Skye High Tourism
Highland Council estimates that there were over 660,000 visitors to the Isle of Skye in 2017, on an island where there are only 10,000 permanent residents. Airbnb has over 500 listings across the island – where there are only 5000 homes on Skye. Stark figures at the heart of the highlands massive over tourism crisis that’s about to get far worse. Liam McGuckin reports.
Skye, do they have the stones to deal with the problem?
In the previous five years, this Hebridean Island has received a rise in visitors incomparable with any other destination in Scotland. The rapid acceleration of tourism peaked this March as CNN, broadcasting to over 200 countries, warned of overcrowding in Venice, Barcelona and the Isle of Skye.
Boasting some of the UK’s most pristine landscapes, there is little preventing a rise in tourism. Forced to contend with a global reputation, all eyes are on Skye, as locals desperately seek a solution to the issues exacerbated by the increase in visitor numbers.
Social media has influenced the recent trend, ensuring tourism seeps into every corner of the island. The incessant and pervasive ability to share information has distorted Skye’s image, pushing it to a level of popularity beyond its capacity.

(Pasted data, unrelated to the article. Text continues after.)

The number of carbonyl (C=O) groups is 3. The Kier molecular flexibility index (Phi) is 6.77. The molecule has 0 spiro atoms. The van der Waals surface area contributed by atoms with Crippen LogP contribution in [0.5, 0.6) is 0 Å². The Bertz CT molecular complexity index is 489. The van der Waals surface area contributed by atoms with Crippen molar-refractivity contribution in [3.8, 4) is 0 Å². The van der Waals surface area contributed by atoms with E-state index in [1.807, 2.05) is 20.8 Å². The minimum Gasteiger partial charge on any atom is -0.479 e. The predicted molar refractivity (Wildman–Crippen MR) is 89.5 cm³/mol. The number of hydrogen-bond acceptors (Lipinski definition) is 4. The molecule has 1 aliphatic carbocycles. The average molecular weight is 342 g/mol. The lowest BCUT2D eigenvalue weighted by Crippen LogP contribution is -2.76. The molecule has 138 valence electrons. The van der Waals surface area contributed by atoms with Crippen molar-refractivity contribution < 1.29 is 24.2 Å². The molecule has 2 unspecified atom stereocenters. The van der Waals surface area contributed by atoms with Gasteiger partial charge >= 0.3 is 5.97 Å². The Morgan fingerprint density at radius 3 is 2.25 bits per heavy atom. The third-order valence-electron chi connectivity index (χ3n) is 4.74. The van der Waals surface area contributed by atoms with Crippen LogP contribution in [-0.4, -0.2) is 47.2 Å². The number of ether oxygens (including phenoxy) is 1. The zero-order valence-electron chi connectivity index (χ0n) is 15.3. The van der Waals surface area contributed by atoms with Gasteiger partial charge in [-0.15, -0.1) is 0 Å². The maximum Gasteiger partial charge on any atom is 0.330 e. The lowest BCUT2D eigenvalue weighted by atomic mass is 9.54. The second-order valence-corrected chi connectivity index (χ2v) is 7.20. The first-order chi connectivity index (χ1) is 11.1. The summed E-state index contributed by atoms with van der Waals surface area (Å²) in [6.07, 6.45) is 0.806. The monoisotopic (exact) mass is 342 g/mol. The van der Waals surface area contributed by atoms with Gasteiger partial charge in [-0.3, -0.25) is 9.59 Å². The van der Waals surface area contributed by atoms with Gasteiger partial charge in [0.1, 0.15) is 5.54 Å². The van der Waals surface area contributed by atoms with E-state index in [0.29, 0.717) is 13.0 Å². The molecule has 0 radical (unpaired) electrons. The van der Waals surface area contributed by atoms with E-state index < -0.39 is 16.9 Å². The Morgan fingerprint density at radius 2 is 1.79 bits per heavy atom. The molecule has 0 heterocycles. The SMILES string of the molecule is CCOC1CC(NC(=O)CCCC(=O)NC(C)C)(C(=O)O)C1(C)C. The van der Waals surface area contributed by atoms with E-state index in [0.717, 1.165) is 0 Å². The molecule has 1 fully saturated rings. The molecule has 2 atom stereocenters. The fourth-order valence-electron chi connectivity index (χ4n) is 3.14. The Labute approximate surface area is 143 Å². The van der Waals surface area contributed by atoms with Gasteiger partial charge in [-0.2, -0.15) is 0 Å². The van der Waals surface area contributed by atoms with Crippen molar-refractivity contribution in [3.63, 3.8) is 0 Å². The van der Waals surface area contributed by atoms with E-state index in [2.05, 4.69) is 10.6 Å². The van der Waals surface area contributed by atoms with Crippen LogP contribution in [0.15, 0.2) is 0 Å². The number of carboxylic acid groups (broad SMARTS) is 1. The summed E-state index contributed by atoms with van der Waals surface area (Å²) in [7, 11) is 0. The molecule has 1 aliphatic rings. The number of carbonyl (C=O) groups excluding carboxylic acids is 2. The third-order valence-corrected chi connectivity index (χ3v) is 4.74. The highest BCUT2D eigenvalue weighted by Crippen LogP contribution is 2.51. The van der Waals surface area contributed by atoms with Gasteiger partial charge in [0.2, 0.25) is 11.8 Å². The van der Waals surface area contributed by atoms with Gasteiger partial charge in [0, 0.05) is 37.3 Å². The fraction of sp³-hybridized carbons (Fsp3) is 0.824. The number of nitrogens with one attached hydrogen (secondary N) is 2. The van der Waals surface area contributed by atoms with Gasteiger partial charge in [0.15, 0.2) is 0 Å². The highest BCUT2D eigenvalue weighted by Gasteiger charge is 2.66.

Inversely, the problem of social media has also been a part of the solution. Facebook groups and online forums have provided space for locals to vent their frustrations. Permitting the island’s residents to share their grievances, name and shame poor practices, and even occasionally work collectively to find resolution.
Stacked onto the growing list of concerns are standing stone piles, which have become a grinding source of annoyance. Cairns, as they are locally known, are interlocking stones places one on top of another. Historically built to indicate a landmark, a trial, or even a burial site, their purpose today appears to be as multifaceted.
There are locations on Skye where up to fifty of these standing stone piles are erected. It has caused strife amongst the locals and some tourist operators who attribute it to the speeding up of erosion, and as potentially dangerous to children and livestock.
The perpetrators of these seemingly benign standing stone structures are almost exclusively tourists. Unaware of the historical implications of erecting the Cairns, they appear to materialise for any number of idle, ill-conceived reason. The flippancy of such practice has divided opinion, online.